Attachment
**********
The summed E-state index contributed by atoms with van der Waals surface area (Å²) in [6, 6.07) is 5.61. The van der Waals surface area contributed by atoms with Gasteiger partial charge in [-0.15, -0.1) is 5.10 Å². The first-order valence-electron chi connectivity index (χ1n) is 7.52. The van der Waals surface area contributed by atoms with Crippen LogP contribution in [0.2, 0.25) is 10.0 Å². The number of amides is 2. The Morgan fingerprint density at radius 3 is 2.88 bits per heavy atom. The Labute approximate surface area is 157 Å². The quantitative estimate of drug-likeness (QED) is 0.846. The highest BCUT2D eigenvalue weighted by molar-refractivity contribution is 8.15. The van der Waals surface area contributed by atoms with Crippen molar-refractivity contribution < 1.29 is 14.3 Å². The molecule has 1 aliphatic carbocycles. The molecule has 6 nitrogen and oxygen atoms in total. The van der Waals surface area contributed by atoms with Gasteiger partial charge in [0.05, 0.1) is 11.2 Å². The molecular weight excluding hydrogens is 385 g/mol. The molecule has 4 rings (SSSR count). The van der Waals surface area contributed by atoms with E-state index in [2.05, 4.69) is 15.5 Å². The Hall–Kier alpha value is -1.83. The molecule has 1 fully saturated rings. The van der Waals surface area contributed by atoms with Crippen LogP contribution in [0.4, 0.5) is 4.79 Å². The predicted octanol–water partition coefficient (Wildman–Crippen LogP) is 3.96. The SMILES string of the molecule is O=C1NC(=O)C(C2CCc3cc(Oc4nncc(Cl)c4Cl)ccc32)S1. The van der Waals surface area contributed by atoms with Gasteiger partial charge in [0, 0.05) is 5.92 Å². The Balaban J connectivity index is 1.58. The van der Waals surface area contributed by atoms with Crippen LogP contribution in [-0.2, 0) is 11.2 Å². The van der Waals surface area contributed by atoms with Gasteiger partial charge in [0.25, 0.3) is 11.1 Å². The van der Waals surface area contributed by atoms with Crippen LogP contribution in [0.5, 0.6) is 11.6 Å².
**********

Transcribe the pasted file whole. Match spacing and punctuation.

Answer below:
The summed E-state index contributed by atoms with van der Waals surface area (Å²) in [6, 6.07) is 5.61. The van der Waals surface area contributed by atoms with Gasteiger partial charge in [-0.15, -0.1) is 5.10 Å². The first-order valence-electron chi connectivity index (χ1n) is 7.52. The van der Waals surface area contributed by atoms with Crippen LogP contribution in [0.2, 0.25) is 10.0 Å². The number of amides is 2. The Morgan fingerprint density at radius 3 is 2.88 bits per heavy atom. The Labute approximate surface area is 157 Å². The quantitative estimate of drug-likeness (QED) is 0.846. The highest BCUT2D eigenvalue weighted by molar-refractivity contribution is 8.15. The van der Waals surface area contributed by atoms with Crippen molar-refractivity contribution < 1.29 is 14.3 Å². The molecule has 1 aliphatic carbocycles. The molecule has 6 nitrogen and oxygen atoms in total. The van der Waals surface area contributed by atoms with Gasteiger partial charge in [0.05, 0.1) is 11.2 Å². The molecular weight excluding hydrogens is 385 g/mol. The molecule has 4 rings (SSSR count). The van der Waals surface area contributed by atoms with E-state index in [2.05, 4.69) is 15.5 Å². The Hall–Kier alpha value is -1.83. The molecule has 1 fully saturated rings. The van der Waals surface area contributed by atoms with Crippen LogP contribution in [0.4, 0.5) is 4.79 Å². The predicted octanol–water partition coefficient (Wildman–Crippen LogP) is 3.96. The SMILES string of the molecule is O=C1NC(=O)C(C2CCc3cc(Oc4nncc(Cl)c4Cl)ccc32)S1. The van der Waals surface area contributed by atoms with Gasteiger partial charge in [0, 0.05) is 5.92 Å². The Balaban J connectivity index is 1.58. The van der Waals surface area contributed by atoms with Crippen LogP contribution in [-0.2, 0) is 11.2 Å². The van der Waals surface area contributed by atoms with Gasteiger partial charge in [0.25, 0.3) is 11.1 Å². The van der Waals surface area contributed by atoms with Crippen LogP contribution in [0.5, 0.6) is 11.6 Å².